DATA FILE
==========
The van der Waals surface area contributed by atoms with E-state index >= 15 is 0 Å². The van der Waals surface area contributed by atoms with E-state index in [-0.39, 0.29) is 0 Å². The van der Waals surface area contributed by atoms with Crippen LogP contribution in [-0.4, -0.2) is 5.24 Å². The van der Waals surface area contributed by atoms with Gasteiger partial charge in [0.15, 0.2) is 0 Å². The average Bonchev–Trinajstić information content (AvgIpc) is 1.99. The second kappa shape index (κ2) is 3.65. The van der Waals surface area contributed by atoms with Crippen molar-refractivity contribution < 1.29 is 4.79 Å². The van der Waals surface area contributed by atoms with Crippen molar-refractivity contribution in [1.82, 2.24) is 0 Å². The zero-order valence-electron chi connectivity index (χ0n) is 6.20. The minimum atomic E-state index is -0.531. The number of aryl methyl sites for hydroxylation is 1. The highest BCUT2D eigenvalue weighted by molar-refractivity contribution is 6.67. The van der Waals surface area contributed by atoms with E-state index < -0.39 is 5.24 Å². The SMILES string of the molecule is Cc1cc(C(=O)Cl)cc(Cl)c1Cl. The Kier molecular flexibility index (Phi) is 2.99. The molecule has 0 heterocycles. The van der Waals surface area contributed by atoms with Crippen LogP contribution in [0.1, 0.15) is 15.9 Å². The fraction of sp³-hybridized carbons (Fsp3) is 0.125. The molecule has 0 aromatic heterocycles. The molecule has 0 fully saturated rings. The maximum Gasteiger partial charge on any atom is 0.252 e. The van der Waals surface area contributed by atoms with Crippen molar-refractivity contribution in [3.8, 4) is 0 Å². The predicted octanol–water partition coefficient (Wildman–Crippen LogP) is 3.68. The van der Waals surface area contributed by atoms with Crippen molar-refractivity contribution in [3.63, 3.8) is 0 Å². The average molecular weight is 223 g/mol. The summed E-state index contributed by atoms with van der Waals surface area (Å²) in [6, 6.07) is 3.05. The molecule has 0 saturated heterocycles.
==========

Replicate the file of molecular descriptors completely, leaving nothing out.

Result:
The van der Waals surface area contributed by atoms with E-state index >= 15 is 0 Å². The van der Waals surface area contributed by atoms with E-state index in [-0.39, 0.29) is 0 Å². The van der Waals surface area contributed by atoms with Crippen LogP contribution in [-0.4, -0.2) is 5.24 Å². The van der Waals surface area contributed by atoms with Gasteiger partial charge in [0.15, 0.2) is 0 Å². The average Bonchev–Trinajstić information content (AvgIpc) is 1.99. The second kappa shape index (κ2) is 3.65. The van der Waals surface area contributed by atoms with Crippen molar-refractivity contribution < 1.29 is 4.79 Å². The van der Waals surface area contributed by atoms with Crippen molar-refractivity contribution in [1.82, 2.24) is 0 Å². The zero-order valence-electron chi connectivity index (χ0n) is 6.20. The minimum atomic E-state index is -0.531. The number of aryl methyl sites for hydroxylation is 1. The highest BCUT2D eigenvalue weighted by molar-refractivity contribution is 6.67. The van der Waals surface area contributed by atoms with E-state index < -0.39 is 5.24 Å². The SMILES string of the molecule is Cc1cc(C(=O)Cl)cc(Cl)c1Cl. The Kier molecular flexibility index (Phi) is 2.99. The molecule has 0 heterocycles. The van der Waals surface area contributed by atoms with Crippen LogP contribution in [0.1, 0.15) is 15.9 Å². The fraction of sp³-hybridized carbons (Fsp3) is 0.125. The molecule has 0 aromatic heterocycles. The molecule has 0 fully saturated rings. The maximum Gasteiger partial charge on any atom is 0.252 e. The van der Waals surface area contributed by atoms with Crippen molar-refractivity contribution in [3.8, 4) is 0 Å². The predicted octanol–water partition coefficient (Wildman–Crippen LogP) is 3.68. The van der Waals surface area contributed by atoms with Crippen molar-refractivity contribution in [3.63, 3.8) is 0 Å². The average molecular weight is 223 g/mol. The summed E-state index contributed by atoms with van der Waals surface area (Å²) in [6, 6.07) is 3.05. The molecule has 0 saturated heterocycles.